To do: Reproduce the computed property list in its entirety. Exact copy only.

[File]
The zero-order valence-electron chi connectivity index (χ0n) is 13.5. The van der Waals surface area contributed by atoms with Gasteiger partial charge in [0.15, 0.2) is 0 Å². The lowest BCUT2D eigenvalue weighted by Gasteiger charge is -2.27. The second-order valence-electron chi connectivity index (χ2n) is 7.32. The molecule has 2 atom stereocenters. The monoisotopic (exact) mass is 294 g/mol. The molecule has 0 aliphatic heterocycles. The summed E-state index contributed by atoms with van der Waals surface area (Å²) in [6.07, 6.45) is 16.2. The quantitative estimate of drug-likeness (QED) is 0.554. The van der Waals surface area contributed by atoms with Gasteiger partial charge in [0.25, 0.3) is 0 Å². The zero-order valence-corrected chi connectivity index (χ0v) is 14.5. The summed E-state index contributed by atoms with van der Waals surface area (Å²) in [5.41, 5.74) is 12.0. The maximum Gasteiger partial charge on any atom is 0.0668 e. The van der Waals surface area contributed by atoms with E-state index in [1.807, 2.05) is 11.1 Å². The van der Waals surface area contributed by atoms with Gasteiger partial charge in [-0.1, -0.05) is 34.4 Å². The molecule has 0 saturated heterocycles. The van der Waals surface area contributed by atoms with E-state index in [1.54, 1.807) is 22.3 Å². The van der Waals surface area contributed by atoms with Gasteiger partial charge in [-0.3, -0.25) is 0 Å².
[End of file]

The zero-order valence-electron chi connectivity index (χ0n) is 13.5. The van der Waals surface area contributed by atoms with Gasteiger partial charge in [0.15, 0.2) is 0 Å². The lowest BCUT2D eigenvalue weighted by Gasteiger charge is -2.27. The second-order valence-electron chi connectivity index (χ2n) is 7.32. The molecule has 2 atom stereocenters. The monoisotopic (exact) mass is 294 g/mol. The molecule has 0 aliphatic heterocycles. The summed E-state index contributed by atoms with van der Waals surface area (Å²) in [6.07, 6.45) is 16.2. The quantitative estimate of drug-likeness (QED) is 0.554. The van der Waals surface area contributed by atoms with Gasteiger partial charge in [0.25, 0.3) is 0 Å². The zero-order valence-corrected chi connectivity index (χ0v) is 14.5. The summed E-state index contributed by atoms with van der Waals surface area (Å²) in [5.41, 5.74) is 12.0. The maximum Gasteiger partial charge on any atom is 0.0668 e. The van der Waals surface area contributed by atoms with E-state index in [1.807, 2.05) is 11.1 Å². The van der Waals surface area contributed by atoms with Gasteiger partial charge in [-0.1, -0.05) is 34.4 Å². The molecule has 0 saturated heterocycles. The van der Waals surface area contributed by atoms with E-state index in [1.54, 1.807) is 22.3 Å². The van der Waals surface area contributed by atoms with Gasteiger partial charge in [-0.3, -0.25) is 0 Å².